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Secondary for ales

I’d like to start a thread about the practice of transferring to secondary fermenters. I know our host routinely reccomends them on most recepies, yet most books I’ve read as well as experienced homebrewers I’ve communicated with advise against it. With this being the case why do you suppose NB routinely reccomends it for even moderate strength ales? It would seem to me the chance of off flavors from autolysis is minimal with anything that will be in a fermenter for less than 5 weeks, and I’ve read many times about forgotten batches left on primary yeast cakes for months that turned out great. The risk of infection or introducing post ferment oxygen during a transfer seem much more likely. Also, I think many brewers transfer too soon and disrupt the primary stage causing attenuation issues and perhaps off flavors.
So what gives? Thoughts?

I don’t do it any more on normal strength ales.
Two or three weeks in the primary then bottle.

This isn’t intended as one of those “do a search” non-helpful responses, but this topic has been hashed and re-hashed on this forum and there are a ton of threads with everyone basically saying the same things over and over (myself included). It basically boils down to doing whatever works best for you - there are pluses and minuses to using a secondary, as with many other aspects in brewing, but most everyone uses secondaries for at least one kind of beer in their repertoire and then there’s a probably 50/50 split on whether or not to use one for “normal gravity” ales.

As to why Northern Brewer and other LHBSs continue to advocate using a secondary for their kits, I can only guess that it’s a mixture of laziness, tradition, a desire to generate additional equipment sales, and a genuine belief that using a secondary improves the beer. You’d have to decide the percentages for each reason for your particular LHBS, though. :wink:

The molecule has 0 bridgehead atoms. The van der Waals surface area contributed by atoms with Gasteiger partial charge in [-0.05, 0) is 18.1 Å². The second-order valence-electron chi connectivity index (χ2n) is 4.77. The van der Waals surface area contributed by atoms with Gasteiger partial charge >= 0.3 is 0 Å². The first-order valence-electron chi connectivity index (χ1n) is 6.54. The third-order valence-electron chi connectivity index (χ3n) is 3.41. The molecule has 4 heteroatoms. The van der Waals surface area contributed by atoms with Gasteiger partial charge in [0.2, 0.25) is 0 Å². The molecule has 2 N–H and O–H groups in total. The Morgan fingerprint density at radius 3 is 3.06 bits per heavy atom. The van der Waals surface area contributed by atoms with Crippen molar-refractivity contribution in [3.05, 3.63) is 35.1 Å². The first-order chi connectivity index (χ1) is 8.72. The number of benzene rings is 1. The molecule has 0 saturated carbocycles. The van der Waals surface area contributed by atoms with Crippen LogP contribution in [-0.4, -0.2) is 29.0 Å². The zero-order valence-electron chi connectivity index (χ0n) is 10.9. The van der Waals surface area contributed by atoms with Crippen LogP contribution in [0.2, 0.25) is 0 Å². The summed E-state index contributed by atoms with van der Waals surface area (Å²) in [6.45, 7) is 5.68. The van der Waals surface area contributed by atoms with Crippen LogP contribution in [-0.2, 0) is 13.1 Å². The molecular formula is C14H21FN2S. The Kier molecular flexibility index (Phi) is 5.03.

That’s really the answer. I still do secondary for all of my beers (and particularly long secondary for my stronger ones, and then extended aging after that)

I find it makes a positive difference. Others find it makes little or no difference at all.
Having done it both ways, I believe my own sensory impressions.
That’s what the OP should do…try it both ways over multiple batches and different types of beer.
Its the only way to know for sure.

That’s really the answer. I still do secondary for all of my beers (and particularly long secondary for my stronger ones, and then extended aging after that)

I find it makes a positive difference. Others find it makes little or no difference at all.
Having done it both ways, I believe my own sensory impressions.
That’s what the OP should do…try it both ways over multiple batches and different types of beer.
Its the only way to know for sure.[/quote]

Rehash’d to death…I’ll still add my hash to the rehash, but I’ll make is short. This^^^^is my standard procedure and has been for the past 6 years of my brew-life. I too find it makes a positive difference.

I also second the recommendation: “try it both ways over multiple batches and different types of beer. Its the only way to know for sure” .

Then draw you own conclusions as to why it should be recommended or not.